Life and career
Born in New York City, Strongin grew up in Darien, Connecticut. He studied both music and biology at Harvard University and Bard College. He specialized in the field of entomology and after graduating from college worked for the American Museum of Natural History where he identified multiple species of rare beetles. From 1942–1946 he served in the United States Army. After the end of World War II he pursued studies in the flute and music composition at the Juilliard School and the Columbia Graduate School of Arts and Sciences. During his time at Columbia in the 1950s, several of his compositions were premiered in New York, including his Suite for Unaccompanied Cello and an Oboe Quintet. From 1963–1972 he wrote music criticism for The New York Times where he was a champion of new music. He died of leukemia at St. Joseph's Hospital in Asheville, North Carolina in 1998 at the age of 79.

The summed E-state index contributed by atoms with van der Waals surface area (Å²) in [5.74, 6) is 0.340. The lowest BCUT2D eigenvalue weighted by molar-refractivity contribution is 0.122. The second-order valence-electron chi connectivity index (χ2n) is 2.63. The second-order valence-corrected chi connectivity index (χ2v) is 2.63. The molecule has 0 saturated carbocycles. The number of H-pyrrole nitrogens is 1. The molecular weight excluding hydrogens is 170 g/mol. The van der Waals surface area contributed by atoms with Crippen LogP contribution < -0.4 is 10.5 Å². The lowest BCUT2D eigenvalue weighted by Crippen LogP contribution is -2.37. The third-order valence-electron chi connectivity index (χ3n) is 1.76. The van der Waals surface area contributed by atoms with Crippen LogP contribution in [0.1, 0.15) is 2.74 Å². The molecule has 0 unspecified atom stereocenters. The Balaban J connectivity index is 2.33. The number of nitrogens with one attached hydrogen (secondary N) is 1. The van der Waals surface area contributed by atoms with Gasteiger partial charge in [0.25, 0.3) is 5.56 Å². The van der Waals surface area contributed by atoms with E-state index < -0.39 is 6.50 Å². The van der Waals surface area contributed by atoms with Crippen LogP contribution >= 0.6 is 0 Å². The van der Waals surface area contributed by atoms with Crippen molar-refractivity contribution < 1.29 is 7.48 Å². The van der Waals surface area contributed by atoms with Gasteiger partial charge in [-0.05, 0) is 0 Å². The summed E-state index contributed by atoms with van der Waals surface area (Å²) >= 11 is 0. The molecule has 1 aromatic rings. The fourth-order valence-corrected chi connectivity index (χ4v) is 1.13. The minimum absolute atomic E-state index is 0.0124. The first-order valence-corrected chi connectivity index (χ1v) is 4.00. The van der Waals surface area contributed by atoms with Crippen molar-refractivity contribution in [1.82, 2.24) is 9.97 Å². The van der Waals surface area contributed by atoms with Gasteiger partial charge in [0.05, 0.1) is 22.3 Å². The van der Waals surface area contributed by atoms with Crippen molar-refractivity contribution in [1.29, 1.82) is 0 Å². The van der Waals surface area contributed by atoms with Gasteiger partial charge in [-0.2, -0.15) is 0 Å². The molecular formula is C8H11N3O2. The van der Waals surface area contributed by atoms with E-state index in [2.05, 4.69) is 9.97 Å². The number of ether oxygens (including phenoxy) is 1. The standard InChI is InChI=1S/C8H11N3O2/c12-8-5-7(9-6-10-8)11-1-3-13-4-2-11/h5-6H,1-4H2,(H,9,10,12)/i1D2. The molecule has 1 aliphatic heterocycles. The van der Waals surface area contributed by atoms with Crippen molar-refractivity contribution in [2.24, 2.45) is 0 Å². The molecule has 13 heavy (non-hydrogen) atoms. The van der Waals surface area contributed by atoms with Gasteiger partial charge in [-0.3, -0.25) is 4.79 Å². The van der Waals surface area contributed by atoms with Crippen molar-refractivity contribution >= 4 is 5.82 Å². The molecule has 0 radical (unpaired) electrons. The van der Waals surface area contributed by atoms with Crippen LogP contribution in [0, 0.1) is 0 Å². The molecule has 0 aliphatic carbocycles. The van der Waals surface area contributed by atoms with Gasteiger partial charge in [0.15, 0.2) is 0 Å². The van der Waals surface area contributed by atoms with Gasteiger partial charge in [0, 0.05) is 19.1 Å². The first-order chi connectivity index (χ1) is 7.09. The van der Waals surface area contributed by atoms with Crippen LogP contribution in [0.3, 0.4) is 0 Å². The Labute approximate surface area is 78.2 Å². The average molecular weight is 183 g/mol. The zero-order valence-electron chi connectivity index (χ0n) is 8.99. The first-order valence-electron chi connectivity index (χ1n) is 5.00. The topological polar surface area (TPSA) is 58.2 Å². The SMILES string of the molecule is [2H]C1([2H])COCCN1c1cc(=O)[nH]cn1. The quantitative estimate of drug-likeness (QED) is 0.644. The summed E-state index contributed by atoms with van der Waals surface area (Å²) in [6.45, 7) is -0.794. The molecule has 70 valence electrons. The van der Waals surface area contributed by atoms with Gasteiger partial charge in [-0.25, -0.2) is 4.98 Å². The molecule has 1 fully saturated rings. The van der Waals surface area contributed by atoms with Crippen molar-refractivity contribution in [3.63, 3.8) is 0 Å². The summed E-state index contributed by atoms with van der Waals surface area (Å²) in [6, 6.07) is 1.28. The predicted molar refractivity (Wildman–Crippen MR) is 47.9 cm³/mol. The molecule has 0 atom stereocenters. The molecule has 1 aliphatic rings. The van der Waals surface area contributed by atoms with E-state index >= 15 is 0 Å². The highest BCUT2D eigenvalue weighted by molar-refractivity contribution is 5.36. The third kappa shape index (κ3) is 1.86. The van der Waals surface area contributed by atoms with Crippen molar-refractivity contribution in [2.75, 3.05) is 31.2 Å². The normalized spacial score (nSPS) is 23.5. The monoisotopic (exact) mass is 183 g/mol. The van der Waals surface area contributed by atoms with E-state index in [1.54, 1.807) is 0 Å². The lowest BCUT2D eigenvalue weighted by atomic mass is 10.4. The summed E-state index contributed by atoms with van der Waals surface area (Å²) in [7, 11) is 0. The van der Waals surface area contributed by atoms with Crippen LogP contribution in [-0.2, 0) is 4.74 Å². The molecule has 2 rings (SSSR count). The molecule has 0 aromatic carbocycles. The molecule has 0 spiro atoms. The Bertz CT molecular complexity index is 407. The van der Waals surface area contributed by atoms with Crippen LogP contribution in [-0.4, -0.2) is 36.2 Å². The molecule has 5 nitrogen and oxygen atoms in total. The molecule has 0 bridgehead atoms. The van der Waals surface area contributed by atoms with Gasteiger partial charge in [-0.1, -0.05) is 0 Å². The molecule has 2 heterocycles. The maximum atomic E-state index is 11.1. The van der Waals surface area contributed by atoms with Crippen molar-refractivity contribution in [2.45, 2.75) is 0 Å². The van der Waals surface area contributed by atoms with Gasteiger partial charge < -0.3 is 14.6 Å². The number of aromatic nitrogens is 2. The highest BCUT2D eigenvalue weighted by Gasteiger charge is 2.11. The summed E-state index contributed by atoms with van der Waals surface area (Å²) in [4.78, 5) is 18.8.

- Allan Kozinn (December 3, 1998). "Theodore Strongin, 79, a Critic; Championed Contemporary Music". The New York Times.